Before you sign your name to the dotted line, it's imperative that you understand what your business contract says and what your business contract means. Without these two important factors, you could be putting yourself and your business on the line rather than protecting your business, your partners, or you.
You don't need to be an expert in the law or understand the minutia of complex language that often goes into a contract. In fact, the clearest and most concise contracts often ignore the confusing legalese and focus on the important aspects of the give and take in everyday language each party can understand. An experienced business contract lawyer can also be the difference between protecting your business versus unknowingly giving your assets away.
What needs to be in a business contract?
There are certain staples that all business contracts should have no matter the type of goods or services you may be working in. These fundamentals include simple but important details like:
- The date of the contract's creation
- The names of the parties involved, including entities
- Payment amounts
- Due dates of deliverables and payments
- Contract expiration date
- Potential penalties or damages in case of contract breach, missed deadlines, or incomplete services
While these are necessary details to include in your business contract, your contract will most likely not be limited simply to these features. A business contract is an important tool meant to protect your business, your company, yourself, and your partners and the overall business relationship. When everyone involved has clear motivations and defined goals, you create easy to follow instructions that can positively affect the business relationship.
Do you need a specific type of business contract?
You may need a specific kind of business contract for your specific desired outcome. You should always consider what your goals are and whether you are creating a contract for you as an individual or as a business. Your motivations will absolutely have an effect on what kind of contract you may need or want. Some of the business contracts you may need to consider include:
- Buying or selling services
- Buying or selling material items
- Selling or renting real estate or a home
- Entering into a partnership
- Entering into a joint venture
- Accepting work as a freelancer/independent contractor
- Hiring a contractor, servicers, or freelancer
You may have heard the saying, “always get it in writing.” A business contract is the legal framework for this phrase. The average organization, company, or person does not start out with the intent of making a business relationship difficult but often work from the assumption that they are correct or that their actions are correct.
It is near impossible to know if and when a person, a company, or a government entity will do something wrong in advance. A business contract not only keeps both working in good faith but also keeps both parties working on their promised outcomes.
What makes a contract fair?
A good contract should make sure that all parties involved benefit from the interaction. Many disputes in writing a contract can stem from the idea that one party is right or deserves more than another party involved in the contract. The important thing is to find fair, reasonable, and nondiscriminatory terms for everyone.
Is your contract good?
Just like ensuring your contract is fair, you should also make sure your contract is good. Not only should it benefit all parties involved but it should protect your business and yourself from possible future issues. One of the biggest pitfalls of a contract is not asking about the negative or positive possibilities, leaving them unmentioned or unclear in the contract and therefore up for argument.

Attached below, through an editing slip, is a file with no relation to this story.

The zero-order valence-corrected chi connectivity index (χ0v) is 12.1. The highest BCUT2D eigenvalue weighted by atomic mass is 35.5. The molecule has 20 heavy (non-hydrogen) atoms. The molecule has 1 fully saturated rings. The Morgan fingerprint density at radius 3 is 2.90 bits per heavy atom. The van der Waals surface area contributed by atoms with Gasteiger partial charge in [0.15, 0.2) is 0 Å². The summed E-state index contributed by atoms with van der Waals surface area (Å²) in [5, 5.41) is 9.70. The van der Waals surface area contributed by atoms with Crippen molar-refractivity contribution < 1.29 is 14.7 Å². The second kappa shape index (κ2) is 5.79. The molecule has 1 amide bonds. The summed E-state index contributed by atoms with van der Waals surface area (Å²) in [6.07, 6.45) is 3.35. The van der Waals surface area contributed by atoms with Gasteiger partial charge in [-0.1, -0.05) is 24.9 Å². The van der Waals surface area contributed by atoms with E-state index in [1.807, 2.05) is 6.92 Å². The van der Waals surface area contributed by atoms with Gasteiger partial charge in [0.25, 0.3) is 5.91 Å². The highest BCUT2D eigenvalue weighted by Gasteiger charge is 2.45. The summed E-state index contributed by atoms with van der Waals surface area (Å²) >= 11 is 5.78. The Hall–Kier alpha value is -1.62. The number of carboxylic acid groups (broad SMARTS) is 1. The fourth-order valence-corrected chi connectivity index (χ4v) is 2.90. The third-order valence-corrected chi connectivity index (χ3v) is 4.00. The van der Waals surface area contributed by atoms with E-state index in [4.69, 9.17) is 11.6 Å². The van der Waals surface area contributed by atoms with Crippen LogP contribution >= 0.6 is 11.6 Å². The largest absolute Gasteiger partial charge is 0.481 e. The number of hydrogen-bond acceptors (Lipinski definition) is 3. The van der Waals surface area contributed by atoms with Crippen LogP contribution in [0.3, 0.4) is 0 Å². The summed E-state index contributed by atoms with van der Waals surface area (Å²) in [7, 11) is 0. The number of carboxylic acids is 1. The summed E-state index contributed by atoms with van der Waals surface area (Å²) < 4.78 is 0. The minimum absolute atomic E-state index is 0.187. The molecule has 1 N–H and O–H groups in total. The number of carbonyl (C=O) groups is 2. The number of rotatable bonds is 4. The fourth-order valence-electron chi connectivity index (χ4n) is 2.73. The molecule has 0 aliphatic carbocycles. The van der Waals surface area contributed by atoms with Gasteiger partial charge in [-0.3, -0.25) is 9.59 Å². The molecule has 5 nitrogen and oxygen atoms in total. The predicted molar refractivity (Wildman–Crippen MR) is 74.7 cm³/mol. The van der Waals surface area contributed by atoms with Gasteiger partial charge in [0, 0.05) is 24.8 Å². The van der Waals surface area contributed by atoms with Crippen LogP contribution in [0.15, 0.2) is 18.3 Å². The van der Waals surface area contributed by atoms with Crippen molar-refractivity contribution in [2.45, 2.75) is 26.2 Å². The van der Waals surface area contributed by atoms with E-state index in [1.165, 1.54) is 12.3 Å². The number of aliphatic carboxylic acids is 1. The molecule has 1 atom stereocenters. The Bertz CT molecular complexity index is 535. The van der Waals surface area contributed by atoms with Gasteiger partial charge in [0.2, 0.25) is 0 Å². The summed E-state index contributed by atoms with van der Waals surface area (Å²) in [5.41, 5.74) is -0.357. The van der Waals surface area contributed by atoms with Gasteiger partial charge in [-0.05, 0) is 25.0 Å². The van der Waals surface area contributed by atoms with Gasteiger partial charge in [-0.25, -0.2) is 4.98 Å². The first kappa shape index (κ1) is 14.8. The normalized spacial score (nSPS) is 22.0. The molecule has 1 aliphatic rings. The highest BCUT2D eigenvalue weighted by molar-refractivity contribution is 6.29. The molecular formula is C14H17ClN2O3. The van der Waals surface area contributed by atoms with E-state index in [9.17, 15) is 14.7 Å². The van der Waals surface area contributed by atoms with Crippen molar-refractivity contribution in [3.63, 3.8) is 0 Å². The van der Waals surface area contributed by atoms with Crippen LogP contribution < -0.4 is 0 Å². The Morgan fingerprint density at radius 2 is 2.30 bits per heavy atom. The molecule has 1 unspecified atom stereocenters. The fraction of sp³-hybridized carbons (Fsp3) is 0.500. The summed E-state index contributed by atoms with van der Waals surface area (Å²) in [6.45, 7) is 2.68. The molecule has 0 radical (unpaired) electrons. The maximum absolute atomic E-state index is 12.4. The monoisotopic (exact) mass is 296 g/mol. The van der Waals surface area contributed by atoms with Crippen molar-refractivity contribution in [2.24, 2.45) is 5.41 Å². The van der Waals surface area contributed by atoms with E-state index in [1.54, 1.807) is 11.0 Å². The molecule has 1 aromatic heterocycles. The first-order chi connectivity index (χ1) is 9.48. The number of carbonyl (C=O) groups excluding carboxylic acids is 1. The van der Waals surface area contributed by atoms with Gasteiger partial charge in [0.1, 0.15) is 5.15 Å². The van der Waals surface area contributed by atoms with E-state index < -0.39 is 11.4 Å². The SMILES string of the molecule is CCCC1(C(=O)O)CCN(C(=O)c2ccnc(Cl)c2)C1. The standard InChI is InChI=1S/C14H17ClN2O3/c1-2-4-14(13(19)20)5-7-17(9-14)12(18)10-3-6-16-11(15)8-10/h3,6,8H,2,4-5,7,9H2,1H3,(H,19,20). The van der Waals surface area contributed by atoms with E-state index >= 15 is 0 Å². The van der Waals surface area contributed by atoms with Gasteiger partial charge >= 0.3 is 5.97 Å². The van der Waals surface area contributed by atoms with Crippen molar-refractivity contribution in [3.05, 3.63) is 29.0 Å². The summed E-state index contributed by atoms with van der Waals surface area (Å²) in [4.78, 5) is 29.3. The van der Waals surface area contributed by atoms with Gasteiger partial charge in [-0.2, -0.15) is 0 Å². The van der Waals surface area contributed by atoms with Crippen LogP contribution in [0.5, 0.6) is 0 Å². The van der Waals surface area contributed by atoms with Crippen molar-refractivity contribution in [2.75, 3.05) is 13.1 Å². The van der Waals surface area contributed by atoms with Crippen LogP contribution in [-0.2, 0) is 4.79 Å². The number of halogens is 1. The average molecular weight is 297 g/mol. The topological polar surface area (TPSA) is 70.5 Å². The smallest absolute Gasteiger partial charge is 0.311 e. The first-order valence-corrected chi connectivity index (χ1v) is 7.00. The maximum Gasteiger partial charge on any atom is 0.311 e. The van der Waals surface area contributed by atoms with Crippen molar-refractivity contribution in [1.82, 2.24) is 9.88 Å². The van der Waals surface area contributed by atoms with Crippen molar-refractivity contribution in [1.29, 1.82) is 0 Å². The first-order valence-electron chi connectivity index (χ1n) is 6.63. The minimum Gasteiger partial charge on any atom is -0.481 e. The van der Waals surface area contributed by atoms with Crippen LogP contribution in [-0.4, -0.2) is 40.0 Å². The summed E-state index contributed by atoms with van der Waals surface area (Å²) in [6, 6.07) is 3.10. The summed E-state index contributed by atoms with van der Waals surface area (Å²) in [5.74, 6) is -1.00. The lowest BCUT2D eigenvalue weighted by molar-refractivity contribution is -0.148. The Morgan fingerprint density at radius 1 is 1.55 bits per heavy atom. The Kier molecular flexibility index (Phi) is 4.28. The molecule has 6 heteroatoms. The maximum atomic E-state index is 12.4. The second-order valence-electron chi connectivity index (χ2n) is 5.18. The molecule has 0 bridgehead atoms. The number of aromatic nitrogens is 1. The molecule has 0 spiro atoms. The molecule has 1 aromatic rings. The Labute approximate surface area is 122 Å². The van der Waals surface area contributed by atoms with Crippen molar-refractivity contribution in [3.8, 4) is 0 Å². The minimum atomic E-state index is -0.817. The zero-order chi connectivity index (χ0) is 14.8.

A legally valid and “good” contract consists of two things:
- All parties agree and accept the terms or offers
- Items of value are exchanged
- Items of value could include services, cash, or goods
While these may make a good business contract, there are five pillars that make a legally enforceable business contract. There are state and federal regulations that most likely must be met in order to make the contract valid. Beyond the legal framework required by the local, state, or federal governments you must also keep in mind:
- Consideration – When each party provides or promises something of value. The contract is invalid if clear consideration is not present with every side involved.
- Offer and Acceptance – The offer and acceptance must be clear and leave no room for misinterpretation or misunderstanding.
- Legal Purpose – The contract agreement must not violate the law on any level.
- Capacity – Both parties must understand the agreement they are entering into and be capable of completing the services agreed upon.
- Mutual Assent – All parties involved must agree to the relationship you are entering into and the terms of the deal.
Remember, once a contract is signed, it cannot be amended, reversed, or revies without revisions. In other words, a conversation or an oral agreement will not be enough to change the terms of your business contract unless you make those changes with legal revisions or amendments to the actual contract.
Contact Weissman Law Firm
Business contracts are complex but necessary to protect your goals, your motivations, your rights, and your business. An expert Los Angeles business contract lawyer will ensure your security, safeguard what matters to you, and also help you build better business relationships.
You may not need to reinvent the wheel for your business contract but you will need to understand what will make your contract work for you. Our free Business Contract Prepare Kit: Part 1 could help guide you on the best methods for building the right contract for you. Contact us for a free consultation.